Wingate University presents “From Apartheid to Democracy” exhibit

From Apartheid to Democracy
Contact: Kim Williams
Communications Writer

Wingate, N.C. – The “From Apartheid to Democracy” exhibit currently on display at Wingate University portrays the struggle for freedom and democracy in South Africa and the American South. This exhibit, located in The Batte Center Rotunda during February and March, is part of the 2014 Connected Campus series CREATED EQUAL.

Created by the Apartheid Museum in Johannesburg, South Africa, with assistance from the Levine Museum of the New South in Charlotte, N.C., “From Apartheid to Democracy” tells the story of South Africa's segregation during the country’s first ten years as a democracy. Text and images illuminate the similarities between the American South and the South African experience, and how each country addresses the legacies of poverty and racism. The exhibit opens with the transformation of South Africa from its history of racial violence into the “Rainbow Nation.” Similarities between Apartheid in South Africa and “Jim Crow” laws in the American South are included, as well as a section on the non-violent campaigns in both countries, the role of unions in the United States, as well as the Black Power movement.

The 2014 Connected Campus series of CREATED EQUAL commemorates the 50th anniversary of the passage of the Civil Rights Act. Performances, exhibits and events explore the fight for equality as a force for change both at home and abroad. In keeping with the belief that diversity of experience is essential to a well-rounded education, The Connected Campus is a collaborative project of the Wingate University departments of international studies, history and political science, English, Lyceum, student life, arts, athletics, Friends of the Library and The Batte Center. Community partners include Singin’ Black and White and The Ulysses Spring Festival of the Arts.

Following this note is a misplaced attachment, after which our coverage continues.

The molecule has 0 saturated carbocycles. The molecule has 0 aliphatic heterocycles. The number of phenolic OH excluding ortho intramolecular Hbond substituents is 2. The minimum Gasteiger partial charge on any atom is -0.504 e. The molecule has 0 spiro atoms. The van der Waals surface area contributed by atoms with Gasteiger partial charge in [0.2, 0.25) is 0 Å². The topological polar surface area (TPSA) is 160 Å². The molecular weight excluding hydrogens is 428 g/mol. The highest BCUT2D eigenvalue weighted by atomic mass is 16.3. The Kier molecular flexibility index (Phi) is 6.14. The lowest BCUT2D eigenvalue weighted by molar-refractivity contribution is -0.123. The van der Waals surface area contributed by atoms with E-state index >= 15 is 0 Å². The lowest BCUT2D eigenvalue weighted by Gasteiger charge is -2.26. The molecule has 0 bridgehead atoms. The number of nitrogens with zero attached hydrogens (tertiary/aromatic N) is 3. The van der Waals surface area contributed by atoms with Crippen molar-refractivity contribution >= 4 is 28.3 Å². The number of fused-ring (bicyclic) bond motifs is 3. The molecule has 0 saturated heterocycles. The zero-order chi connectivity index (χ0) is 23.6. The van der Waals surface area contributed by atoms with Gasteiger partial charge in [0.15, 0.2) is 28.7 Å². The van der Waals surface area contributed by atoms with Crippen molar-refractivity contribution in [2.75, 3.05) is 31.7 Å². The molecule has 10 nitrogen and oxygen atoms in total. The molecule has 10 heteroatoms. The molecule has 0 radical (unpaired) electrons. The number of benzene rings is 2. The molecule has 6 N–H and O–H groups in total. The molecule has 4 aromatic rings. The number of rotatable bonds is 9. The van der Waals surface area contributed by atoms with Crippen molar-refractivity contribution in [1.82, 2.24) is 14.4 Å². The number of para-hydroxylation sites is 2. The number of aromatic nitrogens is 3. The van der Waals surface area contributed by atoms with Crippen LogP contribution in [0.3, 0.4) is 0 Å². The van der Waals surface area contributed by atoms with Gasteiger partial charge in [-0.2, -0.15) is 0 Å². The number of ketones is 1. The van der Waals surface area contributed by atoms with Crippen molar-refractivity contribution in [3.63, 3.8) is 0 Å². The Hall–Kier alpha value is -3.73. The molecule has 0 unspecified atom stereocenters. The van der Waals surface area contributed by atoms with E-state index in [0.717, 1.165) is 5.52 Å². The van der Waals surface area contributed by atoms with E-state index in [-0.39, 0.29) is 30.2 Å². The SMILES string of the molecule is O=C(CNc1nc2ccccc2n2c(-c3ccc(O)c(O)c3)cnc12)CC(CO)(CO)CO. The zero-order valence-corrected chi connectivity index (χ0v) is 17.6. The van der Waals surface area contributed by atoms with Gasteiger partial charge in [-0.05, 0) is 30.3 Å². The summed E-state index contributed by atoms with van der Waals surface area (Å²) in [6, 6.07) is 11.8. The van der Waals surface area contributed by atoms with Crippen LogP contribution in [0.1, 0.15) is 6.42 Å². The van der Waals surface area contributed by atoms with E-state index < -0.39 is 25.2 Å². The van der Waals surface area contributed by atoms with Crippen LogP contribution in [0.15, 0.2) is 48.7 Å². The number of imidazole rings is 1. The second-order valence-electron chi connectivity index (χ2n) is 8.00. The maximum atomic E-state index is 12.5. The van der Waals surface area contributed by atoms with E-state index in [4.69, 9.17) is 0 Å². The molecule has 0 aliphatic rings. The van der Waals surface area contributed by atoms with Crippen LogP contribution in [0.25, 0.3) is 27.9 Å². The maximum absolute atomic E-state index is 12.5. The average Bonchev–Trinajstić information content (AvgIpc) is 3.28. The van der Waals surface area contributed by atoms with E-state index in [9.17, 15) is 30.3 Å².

Admission to the exhibit is free and open to the public Monday through Friday from 10 a.m. – 5 p.m. Large groups should call ahead to reserve space withThe Batte Center Box Office at 704-233-8300. To learn more about this exhibit, visit

The Batte Center
Opened in 1999, the George A. Batte, Jr. Fine Arts Center presents events in McGee Theatre, Plyler-Griffin Recital Hall and Austin Auditorium. Located five minutes from Monroe, The Batte Center is three blocks off of Highway 74 and 29 miles southeast of Charlotte. Free parking is plentiful and all three performance spaces offer full wheelchair accessibility.

Wingate University
Wingate University, ranked as the 8th "best value" in the South by U.S. News & World Report, serves more than 3,000 students on three campuses in Wingate, Charlotte and Hendersonville, N.C. Founded in 1896, the University offers 35 undergraduate majors, 37 minors and career concentrations, numerous pre-professional programs, graduate degrees in business, accounting, education, physician assistant studies and sport administration, and doctorates in pharmacy, physical therapy and education. With a 14 to 1 student/teacher ratio, Wingate students gain the tools and support needed to excel in academics and apply that learning toward an extraordinary career and life.

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In addition to a robust intramural athletics program, Wingate student athletes compete in 22 NCAA Division II sports. The University has won the South Atlantic Conference Echols Athletic Excellence Award for the past seven years. For more information, go to